**NMR RELAXATION STUDIES OF FAST INTERNAL MOTIONS IN
NUCLEIC ACIDS**

Lukáš
Trantírek, Erik Caha and __Radovan Fiala__

Investigations of intramolecular dynamics on the
nanosecond to picosecond time scale by solution NMR spectroscopy are based on
the spin relaxation properties of nuclei such as ^{15}N or ^{13}C.
The most commonly measured quantities are the longitudinal relaxation rate
constant, R_{1}, the transverse relaxation rate constant, R_{2},
and the steady state nuclear Overhauser effect (NOE). The values of these
experimentally obtained parameters can be expressed as linear combinations of
spectral density functions. The spectral density function characterizes the
overall rotational diffusion of the molecule as well as its intramolecular
motions. Two approaches exist for the interpretation of the experimental data.
In spectral density mapping, the values of the spectral density function J(ω)
at
characteristic frequencies are determined from the relaxation data [1]. The
"model-free" formalism assumes a particular form of the spectral
density function, whose parameters then characterize amplitudes and time scales
of the molecular motions [2].

The methods for measuring ^{15}N relaxation
parameters have been well established thanks to a large body of literature on
protein dynamics studied through amide nitrogen relaxation. Because of the
similarity of the spin environments, the procedures developed for protein amide
nitrogen are directly applicable to imino nitrogen of guanine and uracil [3].
However, ^{15}N relaxation study of nucleic acids can yield the dynamic
properties of guanine and uracil bases only. For a more complete picture, the
use of ^{13}C relaxation data is highly desirable. The most suitable
candidates for relaxation studies in nucleic acids are C8 carbons of purines,
C6 carbons of pyrimidines and C1' of the sugar.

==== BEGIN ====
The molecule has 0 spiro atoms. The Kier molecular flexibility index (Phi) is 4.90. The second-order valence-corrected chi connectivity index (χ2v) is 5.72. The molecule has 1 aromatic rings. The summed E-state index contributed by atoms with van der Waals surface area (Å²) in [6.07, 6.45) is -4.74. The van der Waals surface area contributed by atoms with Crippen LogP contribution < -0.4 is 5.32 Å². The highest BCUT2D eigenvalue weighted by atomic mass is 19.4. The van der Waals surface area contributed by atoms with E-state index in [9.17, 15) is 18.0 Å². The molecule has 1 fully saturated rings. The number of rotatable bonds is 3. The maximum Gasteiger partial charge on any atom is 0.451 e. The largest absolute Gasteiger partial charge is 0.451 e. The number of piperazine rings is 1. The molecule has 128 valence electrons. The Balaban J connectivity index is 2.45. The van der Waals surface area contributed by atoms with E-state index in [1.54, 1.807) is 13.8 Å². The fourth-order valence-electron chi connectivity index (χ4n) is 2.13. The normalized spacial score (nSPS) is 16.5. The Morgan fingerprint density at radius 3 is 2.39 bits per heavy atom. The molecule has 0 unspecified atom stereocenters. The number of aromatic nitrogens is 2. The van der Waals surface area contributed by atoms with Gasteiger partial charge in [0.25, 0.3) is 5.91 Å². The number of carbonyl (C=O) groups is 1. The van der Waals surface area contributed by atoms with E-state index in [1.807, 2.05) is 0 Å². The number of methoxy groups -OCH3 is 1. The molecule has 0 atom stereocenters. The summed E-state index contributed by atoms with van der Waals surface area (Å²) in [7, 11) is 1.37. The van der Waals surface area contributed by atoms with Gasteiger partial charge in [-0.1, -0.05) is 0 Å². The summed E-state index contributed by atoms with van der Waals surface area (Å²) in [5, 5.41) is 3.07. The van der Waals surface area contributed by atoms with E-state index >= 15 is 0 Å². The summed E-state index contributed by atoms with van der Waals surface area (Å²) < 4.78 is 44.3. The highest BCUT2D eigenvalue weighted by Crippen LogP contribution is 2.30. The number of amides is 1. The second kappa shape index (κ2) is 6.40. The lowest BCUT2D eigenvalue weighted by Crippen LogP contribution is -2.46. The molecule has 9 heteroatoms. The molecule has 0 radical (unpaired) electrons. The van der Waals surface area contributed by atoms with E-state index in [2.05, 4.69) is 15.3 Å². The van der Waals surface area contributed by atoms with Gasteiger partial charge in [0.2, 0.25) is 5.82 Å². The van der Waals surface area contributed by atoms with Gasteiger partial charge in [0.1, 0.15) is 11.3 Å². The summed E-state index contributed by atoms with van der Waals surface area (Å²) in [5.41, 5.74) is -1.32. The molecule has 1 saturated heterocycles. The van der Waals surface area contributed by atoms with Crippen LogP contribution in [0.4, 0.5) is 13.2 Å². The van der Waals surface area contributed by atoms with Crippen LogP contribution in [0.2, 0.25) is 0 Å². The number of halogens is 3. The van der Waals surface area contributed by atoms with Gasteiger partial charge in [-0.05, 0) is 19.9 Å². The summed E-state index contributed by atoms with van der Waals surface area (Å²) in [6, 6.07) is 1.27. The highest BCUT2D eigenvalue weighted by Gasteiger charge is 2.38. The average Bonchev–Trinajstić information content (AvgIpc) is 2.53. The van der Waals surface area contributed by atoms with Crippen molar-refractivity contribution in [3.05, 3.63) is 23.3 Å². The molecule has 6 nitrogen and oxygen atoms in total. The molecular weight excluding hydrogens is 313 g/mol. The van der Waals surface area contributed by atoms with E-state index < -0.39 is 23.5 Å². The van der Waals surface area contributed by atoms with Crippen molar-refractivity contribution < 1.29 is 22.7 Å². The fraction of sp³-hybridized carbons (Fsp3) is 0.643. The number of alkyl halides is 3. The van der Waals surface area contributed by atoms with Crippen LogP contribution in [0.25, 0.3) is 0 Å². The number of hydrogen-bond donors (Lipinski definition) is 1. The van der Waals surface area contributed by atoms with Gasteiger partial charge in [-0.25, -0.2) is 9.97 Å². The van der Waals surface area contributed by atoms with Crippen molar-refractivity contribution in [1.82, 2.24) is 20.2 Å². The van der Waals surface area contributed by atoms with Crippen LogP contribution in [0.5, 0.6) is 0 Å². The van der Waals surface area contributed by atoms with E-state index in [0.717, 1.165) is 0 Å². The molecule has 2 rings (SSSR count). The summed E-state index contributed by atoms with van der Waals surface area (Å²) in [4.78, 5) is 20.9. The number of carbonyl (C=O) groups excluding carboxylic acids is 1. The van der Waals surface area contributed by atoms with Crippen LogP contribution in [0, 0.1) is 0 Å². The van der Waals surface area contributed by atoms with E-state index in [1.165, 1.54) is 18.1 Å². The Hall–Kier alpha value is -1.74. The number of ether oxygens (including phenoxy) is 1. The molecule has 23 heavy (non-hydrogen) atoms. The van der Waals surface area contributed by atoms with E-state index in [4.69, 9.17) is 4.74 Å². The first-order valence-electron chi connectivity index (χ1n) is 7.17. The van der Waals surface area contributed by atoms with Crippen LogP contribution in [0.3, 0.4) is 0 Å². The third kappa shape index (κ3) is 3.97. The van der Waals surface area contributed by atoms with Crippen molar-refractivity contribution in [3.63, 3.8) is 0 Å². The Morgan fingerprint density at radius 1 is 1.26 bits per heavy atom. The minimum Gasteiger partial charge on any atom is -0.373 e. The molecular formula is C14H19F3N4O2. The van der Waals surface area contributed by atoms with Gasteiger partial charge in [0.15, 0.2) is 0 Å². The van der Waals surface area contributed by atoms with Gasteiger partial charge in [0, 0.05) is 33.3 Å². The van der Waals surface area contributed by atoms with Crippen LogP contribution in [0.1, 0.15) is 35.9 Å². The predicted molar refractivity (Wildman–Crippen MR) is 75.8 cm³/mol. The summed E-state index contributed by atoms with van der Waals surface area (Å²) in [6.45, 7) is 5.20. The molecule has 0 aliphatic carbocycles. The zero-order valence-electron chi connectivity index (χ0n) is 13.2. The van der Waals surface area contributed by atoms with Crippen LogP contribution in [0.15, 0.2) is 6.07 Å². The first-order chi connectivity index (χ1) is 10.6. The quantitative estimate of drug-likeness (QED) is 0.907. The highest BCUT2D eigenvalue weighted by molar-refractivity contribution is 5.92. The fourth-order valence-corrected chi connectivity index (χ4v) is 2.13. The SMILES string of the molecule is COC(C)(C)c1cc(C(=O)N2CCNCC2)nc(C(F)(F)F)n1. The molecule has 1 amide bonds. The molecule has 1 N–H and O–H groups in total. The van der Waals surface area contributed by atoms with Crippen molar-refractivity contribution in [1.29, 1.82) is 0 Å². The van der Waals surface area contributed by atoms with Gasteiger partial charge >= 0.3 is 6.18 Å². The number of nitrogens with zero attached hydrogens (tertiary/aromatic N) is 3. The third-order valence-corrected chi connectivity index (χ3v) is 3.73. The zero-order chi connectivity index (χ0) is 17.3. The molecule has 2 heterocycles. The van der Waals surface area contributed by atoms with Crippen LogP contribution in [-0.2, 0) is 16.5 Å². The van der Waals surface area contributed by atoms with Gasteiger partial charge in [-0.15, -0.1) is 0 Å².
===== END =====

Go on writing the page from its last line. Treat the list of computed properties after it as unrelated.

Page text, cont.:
In order to bring insight into the internal dynamics
of RNA tetraloops we have performed a ^{13}C NMR relaxation and
molecular dynamics study of 14-nt RNA hairpins GGCAC__UUCG__GUGCC and GGCAC__GCAA__GUGCC
(the underlined nucleotides form the loops). The UNCG and GNRA families of
stable RNA hairpins (where N is any nucleotide and R is purine) have very
similar overall folds. However, the biological roles of these two sequences
appear different. The differences have been attributed to distinct dynamical
properties of the two sequences [4].

We have measured R_{1} and R_{1ρ}
relaxation rates for C8 of purines, C2 of adenines, C6 and C5 of pyrimidines as
well as for C1' of the ribose sugars at several magnetic field strengths. The
data have been interpreted in the framework of modelfree analysis
characterizing the internal dynamics of the molecules by order parameters and
correlation times for fast motions on the picosecond to nanosecond time scale
and by contributions of chemical exchange.

While both tetraloops exhibit increased mobility on
the fast time scales, with the GCAA loop we have detected a significant
contribution of conformational dynamics on the millisecond to microsecond time
scale. This is consistent with the observations that the GNRA family appears
more flexible and tolerant of the conformational changes important for
molecular recognition.

[1] G. Lipari & A. Szabo, *J. Amer. Chem. Soc.*
104 (1982) 4546-4559.

[2] J. W. Peng & G. Wagner, J. Magn. Reson. 82
(1992) 308-332.

[3] M. Akke, R. Fiala, F. Jiang, D. Patel & A. G. Palmer, *RNA,* 3
(1997) 702-709.

[4]
G. Varani, *Annu. Rev. Biophys. Biomol. Struct*., 24 (1995) 379-404.